sri-karunamayiMy experience on the fringe with Sri Karunamayi

I’d gone to see just about every spiritual teacher who has come to town in the past several years….meditated, contemplated, studied, argued, fasted, feasted, raved, raged, sat in silence, sat in the Self, sat in my own stuff…been blissed out, been bored as hell, been teed off, been scared. Thus, it was with some reluctance that I took my first meeting with Sri Sri Sri Karunamayi Vijayeshwari Devi, revered by her followers as a living saint….

“I don’t think I should go…” I said hesitantly, trying to be diplomatic.

“I’m telling you, Carol, you’ll like Karunamayi. She’s different,” my friend L. insisted.

“Aaahhh, they’re all alike,” I retorted, diplomacy out the window. But I went.
In the time since I left my former guru, I have been a reluctant seeker. I say reluctant because I haven’t always
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known I was searching, or what I was searching for. I’d go to group meditations, classes, and events of a spiritual nature, but often kicking and screaming. At the same time that I basically trust no one, part of me wants to be “saved,” part of me thinks someone has something to teach me or give me that I don’t already know or have.

I’d gone to see just about every spiritual teacher who has come to town in the past several years, from Ammachi (the “hugging guru”) to Gary Zukav (author of The Seat of the Soul and a frequent guest on Oprah). I’ve sat with 40,000 other people on the lawn at Central Park to hear the Dalai Lama speak on seven obscure Buddhist sutras. I’ve been bopped with peacock feathers, marked with tilaks, initiated, healed, garlanded, embraced, eaten blessed food and pinches of sacred ash, taken Hebrew lessons. I’ve challenged Ram Dass and chanted with Krishna Das… meditated, contemplated, studied, argued, fasted, feasted, raved, raged, sat in silence, sat in the Self, sat in my own stuff…been blissed out, been bored as hell, been teed off, been scared.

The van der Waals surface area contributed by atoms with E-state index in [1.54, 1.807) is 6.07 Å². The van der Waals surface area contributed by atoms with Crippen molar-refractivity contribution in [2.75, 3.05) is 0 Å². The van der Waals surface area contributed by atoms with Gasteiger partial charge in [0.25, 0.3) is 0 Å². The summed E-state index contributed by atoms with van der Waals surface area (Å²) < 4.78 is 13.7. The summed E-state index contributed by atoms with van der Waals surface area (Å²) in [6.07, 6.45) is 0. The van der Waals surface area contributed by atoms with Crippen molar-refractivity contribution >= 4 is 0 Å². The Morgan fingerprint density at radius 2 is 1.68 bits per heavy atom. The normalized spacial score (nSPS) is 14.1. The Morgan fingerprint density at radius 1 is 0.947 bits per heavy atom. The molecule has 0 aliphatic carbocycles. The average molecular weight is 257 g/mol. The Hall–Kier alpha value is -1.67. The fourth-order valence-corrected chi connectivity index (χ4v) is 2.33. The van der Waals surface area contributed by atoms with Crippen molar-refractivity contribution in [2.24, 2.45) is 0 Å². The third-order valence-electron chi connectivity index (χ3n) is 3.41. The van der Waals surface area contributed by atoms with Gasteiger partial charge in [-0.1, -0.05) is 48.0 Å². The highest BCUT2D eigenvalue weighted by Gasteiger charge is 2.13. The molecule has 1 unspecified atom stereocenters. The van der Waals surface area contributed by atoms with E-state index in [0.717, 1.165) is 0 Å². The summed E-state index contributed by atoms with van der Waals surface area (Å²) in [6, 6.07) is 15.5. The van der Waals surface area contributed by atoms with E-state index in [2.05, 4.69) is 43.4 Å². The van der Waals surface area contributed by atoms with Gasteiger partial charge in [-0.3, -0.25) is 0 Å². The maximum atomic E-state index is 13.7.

Thus, it was with some reluctance that I took my first meeting with the woman called Sri Sri Sri Karunamayi Vijayeshwari Devi, revered by followers in India and abroad as a living saint and by some as Saraswati, the Hindu goddess of learning. The name “Karunamayi” means Filled with Compassion.

It was only a year after I had left my former teacher, and I was still feeling betrayed and bereft; I had not done anything “spiritual” in quite some time and was afraid to. I didn’t believe spiritual teachers were in the compassion business — just in business.

When I looked at Amma Karunamayi’s photograph, I did not feel any particular pull or calling. I flipped through a hagiography about her early life and found myself rolling my eyes heavenward at her devotees’ claims: magical manifestastions, miraculous acts, an aura of divinity, sea-changes in the devotees’ lives.

However, it was my friend L.’s insistence of Karunamayi’s sincerity that finally drew me in. “She says you should keep your own guru, that she’s more like a spiritual mother figure. She seems to walk the talk; and she’s very sweet.”

Well, okay, I thought, as long as she doesn’t think she’s going to be my guru or anything.

That first program I attended was a smallish gathering in a Manhattan auditorium; perhaps there were 50 or 60 attendees. I looked around and did not see a typical throng of stoned-looking, dewy-eyed devotees, although I recognized one or two people from my visits to various ashrams and public meditation programs.

Soon, a tiny, smiling, humble-looking Indian woman in a red sari made her way to a chair in the front of the hall. Amma (Mother) was introduced by a devotee who called her “an incarnation of the Divine Mother.” My eyes involuntarily rolled heavenward in the “Oh, Brother!” mudra.

I didn’t catch a lot of Mother’s discourse; she spoke with conviction, but softly, in a lightly accented voice that was sometimes as tiny as her petite frame. One thing she said, however, stayed with me:

“Inner devotion, very beautiful. Outward devotion, not so beautiful.”

I decided I rather liked this lady.

In preparation for meditation, Amma had us chant the Saraswati Devi mantras: Om ayim shrim hrim Saraswati Devyai Namaha. I found the results calming but not at all trippy, as I had feared. After meditation, there was another round of spirited chanting of the names of Hindu deities. As a self-proclaimed chanting queen, I rated this bhajan session a 9 out of 10; decidedly uplifting and fun.

I went home that evening contented and undamaged, but not especially blown away. It was a pleasant experience but no sea-change. If there were any power trips going on around here, they were not coming from the woman in the chair. If she had any siddhis, or powers, they seemed to me to be “inner.”